Chinese Cruel Concentration Camps


Anabelle Taylor, Journalist

Xinjiang Internment camps in Northwest China are facilities that hold China’s Muslim ethnic groups such as: Uyghurs, Kazakhs, Kyrgyz, and Kazakhstanis. These camps were started under China Communist party General Secretary Xi Jinping and are referred to as re-education camps within the Chinese state. These camps have been accused of human rights violations including: mistreatment, rape, torture, and alleged genocide. Foreign journalists have been all but banned from these sites and the government refuses to disclose the exact number of camps or prisoners, although, it’s estimated to be 1.5 million inmates. Government official Shohrat Zakir even went so far as to say that the prisoners were there voluntarily and could leave once they “graduate.” According to Elise Anderson, senior program officer of Uyghurs Human Rights Project, “Uyghurs in Xinjiang are sentenced for 10-15 years for separatism, or the practice of one group disassociating from a larger group due to ethnicity or religion”. Another expert, Sean R Roberts (Author of The War on Uyghurs: China’s Campaign Against Xinjiang’s Muslims) reported, “even though the internment camps are obviously the most headline-grabbing aspect of what’s happening, there’s been a much broader effort from the beginning that has also included significant incarceration” in prisons.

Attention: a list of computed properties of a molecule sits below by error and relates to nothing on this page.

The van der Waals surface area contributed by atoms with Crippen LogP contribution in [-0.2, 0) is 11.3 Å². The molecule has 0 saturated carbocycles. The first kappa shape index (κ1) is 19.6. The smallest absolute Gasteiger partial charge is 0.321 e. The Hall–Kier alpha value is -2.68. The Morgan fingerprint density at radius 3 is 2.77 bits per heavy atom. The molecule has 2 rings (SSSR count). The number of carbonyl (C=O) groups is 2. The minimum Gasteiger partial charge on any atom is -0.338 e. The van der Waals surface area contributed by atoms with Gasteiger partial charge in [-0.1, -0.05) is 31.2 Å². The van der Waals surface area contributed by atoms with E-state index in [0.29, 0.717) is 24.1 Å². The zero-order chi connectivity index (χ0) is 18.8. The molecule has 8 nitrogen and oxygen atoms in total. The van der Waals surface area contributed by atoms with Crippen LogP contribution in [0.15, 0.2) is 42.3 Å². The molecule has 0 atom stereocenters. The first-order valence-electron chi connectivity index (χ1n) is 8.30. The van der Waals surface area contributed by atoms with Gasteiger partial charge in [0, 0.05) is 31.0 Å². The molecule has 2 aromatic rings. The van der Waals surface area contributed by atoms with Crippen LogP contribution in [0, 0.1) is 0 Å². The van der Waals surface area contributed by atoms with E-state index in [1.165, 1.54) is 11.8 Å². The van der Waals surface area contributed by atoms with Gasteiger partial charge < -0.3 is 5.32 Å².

The Xinjiang internment camps were discussed by the UN last Year. One participant, an ethnic Uyghur and member of Justice For All, asked Beijing ambassador Zhang Ju how these actions could be justified and mentioned that she had some missing relatives that may be imprisoned. At the meeting, UN high commissioner for Human Rights asked Ju to have unfettered access to Xinjiang and he responded by saying that the camps were essential to fight terrorism in China and the human rights abuses were lies and rumors. But, if these camps had nothing to hide, why didn’t they grant access for visitors? Anonymous CdM student reflected on the issue saying, “What does it say about us? When we allow these things to happen?” Another student, Sophomore Marissa Palladino, said “That’s really tragic that these people are being separated from their families, and people should be able to be who they want to be.” The consensus among world leaders and CdM students was that the 1.5 million Chinese ethnic groups should be treated fairly without any infringements on their human rights.